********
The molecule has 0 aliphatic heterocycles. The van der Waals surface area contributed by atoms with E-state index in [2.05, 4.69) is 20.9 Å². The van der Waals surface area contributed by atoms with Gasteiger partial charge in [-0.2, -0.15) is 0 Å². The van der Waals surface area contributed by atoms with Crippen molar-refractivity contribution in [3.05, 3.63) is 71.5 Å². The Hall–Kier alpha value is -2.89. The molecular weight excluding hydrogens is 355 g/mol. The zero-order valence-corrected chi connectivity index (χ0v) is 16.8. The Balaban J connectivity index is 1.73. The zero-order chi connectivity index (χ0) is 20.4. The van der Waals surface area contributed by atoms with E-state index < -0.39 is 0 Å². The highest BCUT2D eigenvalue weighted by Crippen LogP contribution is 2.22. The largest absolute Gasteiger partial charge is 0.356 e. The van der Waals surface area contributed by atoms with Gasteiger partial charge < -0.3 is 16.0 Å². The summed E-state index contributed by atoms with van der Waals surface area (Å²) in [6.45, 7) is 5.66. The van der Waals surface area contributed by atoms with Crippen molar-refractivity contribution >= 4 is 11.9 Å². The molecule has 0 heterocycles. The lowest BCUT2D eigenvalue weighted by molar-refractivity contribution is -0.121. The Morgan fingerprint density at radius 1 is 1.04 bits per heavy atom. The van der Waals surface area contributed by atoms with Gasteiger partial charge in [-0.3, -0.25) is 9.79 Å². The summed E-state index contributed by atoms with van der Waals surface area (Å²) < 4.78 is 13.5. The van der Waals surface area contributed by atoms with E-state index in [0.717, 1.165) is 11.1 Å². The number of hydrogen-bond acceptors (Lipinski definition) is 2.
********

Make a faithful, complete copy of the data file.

The molecule has 0 aliphatic heterocycles. The van der Waals surface area contributed by atoms with E-state index in [2.05, 4.69) is 20.9 Å². The van der Waals surface area contributed by atoms with Gasteiger partial charge in [-0.2, -0.15) is 0 Å². The van der Waals surface area contributed by atoms with Crippen molar-refractivity contribution in [3.05, 3.63) is 71.5 Å². The Hall–Kier alpha value is -2.89. The molecular weight excluding hydrogens is 355 g/mol. The zero-order valence-corrected chi connectivity index (χ0v) is 16.8. The Balaban J connectivity index is 1.73. The zero-order chi connectivity index (χ0) is 20.4. The van der Waals surface area contributed by atoms with E-state index < -0.39 is 0 Å². The highest BCUT2D eigenvalue weighted by Crippen LogP contribution is 2.22. The largest absolute Gasteiger partial charge is 0.356 e. The van der Waals surface area contributed by atoms with Gasteiger partial charge < -0.3 is 16.0 Å². The summed E-state index contributed by atoms with van der Waals surface area (Å²) in [6.45, 7) is 5.66. The van der Waals surface area contributed by atoms with Crippen molar-refractivity contribution >= 4 is 11.9 Å². The molecule has 0 heterocycles. The lowest BCUT2D eigenvalue weighted by molar-refractivity contribution is -0.121. The Morgan fingerprint density at radius 1 is 1.04 bits per heavy atom. The van der Waals surface area contributed by atoms with Gasteiger partial charge in [-0.3, -0.25) is 9.79 Å². The summed E-state index contributed by atoms with van der Waals surface area (Å²) < 4.78 is 13.5. The van der Waals surface area contributed by atoms with E-state index in [0.717, 1.165) is 11.1 Å². The number of hydrogen-bond acceptors (Lipinski definition) is 2.